Authors: Stefanatos GA, Gershkoff A, Madigan S
Title: Computer-mediated tools for the investigation and rehabilitation of auditory and phonological processing in aphasia
Source: Aphasiology 2005 19(10-11): 955-964
Year: 2005
Research Design: Single Case Design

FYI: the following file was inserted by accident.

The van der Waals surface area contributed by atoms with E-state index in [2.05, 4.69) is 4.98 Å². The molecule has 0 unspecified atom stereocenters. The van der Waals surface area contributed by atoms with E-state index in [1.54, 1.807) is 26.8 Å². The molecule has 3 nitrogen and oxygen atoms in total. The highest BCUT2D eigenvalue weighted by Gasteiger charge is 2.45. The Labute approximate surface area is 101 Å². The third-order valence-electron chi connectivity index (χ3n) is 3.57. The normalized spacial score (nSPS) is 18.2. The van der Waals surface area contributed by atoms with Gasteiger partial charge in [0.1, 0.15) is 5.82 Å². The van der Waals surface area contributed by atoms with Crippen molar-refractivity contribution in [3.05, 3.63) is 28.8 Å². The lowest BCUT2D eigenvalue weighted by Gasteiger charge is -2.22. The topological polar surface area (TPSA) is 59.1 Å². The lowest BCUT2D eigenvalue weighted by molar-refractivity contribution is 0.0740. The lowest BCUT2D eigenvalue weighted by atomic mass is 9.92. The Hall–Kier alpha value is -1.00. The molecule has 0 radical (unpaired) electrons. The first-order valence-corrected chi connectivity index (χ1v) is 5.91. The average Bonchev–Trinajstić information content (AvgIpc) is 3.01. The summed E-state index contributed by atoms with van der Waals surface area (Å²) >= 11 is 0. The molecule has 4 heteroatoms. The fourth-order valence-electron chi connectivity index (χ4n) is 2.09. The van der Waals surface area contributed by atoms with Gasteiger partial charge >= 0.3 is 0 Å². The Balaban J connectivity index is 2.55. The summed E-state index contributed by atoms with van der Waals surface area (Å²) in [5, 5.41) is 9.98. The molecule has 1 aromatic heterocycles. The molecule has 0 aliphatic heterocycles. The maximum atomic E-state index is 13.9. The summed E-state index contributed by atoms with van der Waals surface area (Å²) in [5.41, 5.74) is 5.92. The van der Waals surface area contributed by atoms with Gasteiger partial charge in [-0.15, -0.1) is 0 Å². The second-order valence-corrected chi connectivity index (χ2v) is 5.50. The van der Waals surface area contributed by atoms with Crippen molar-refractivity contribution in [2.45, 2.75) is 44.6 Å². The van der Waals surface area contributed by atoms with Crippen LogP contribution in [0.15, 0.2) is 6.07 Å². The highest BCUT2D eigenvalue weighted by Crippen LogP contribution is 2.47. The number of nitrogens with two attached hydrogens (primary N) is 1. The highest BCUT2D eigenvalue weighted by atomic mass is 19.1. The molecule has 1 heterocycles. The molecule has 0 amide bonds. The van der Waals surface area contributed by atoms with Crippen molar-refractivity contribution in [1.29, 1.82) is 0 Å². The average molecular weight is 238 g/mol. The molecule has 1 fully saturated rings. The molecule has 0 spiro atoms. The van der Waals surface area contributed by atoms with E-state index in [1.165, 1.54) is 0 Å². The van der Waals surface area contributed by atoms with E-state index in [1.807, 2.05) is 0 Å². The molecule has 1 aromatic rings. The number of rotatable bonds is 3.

BACKGROUND: Advances in technology have enhanced our ability to use computers to manipulate the spectrotemporal characteristics of speech waveforms in ways that can influence the processing of linguistically important features. These modifications are important in patients with auditory/phonetic processing disorders. AIMS: We present some preliminary data detailing the effect of modifying the spectrotemporal structure of speech on the ability to discriminate consonant-vowel syllables and comprehend spoken words and sentences in a case of Pure Word Deafness (PWD). METHODS AND PROCEDURES: We documented severe phonemic processing deficits in a patient with PWD resulting from a unilateral left temporal lesion. Her ability to distinguish between stop consonants was severely impaired while her perception of vowels was relatively spared. This pattern suggested problems with online perceptual elaboration of short-term acoustic features such as rapid formant frequency transitions. We digitally synthesised consonant-vowels with normal (40 millisecond) and extended (80 millisecond) formant frequency transitions and examined her ability to discriminate these stimuli when presented in rapid sequence. In addition, we temporally expanded natural words and sentences by 1.5 and 2 times their original duration (without altering voice pitch) and examined the effects of these manipulations on her auditory comprehension. OUTCOMES AND RESULTS: Altering the temporal parameters of speech had varied effects on decoding auditory linguistic information. Temporal expansion of sentences produced a small but noteworthy increase in performance on an auditory language comprehension task. Extension of brief formant transitions had no substantial effect on phonemic discrimination of rapidly presented CV pairs. CONCLUSIONS: These findings illustrate that temporal conditioning of auditory stimuli can potentially enhance the ability of patients with PWD to comprehend speech. The implications of the findings for aphasia therapy are discussed.

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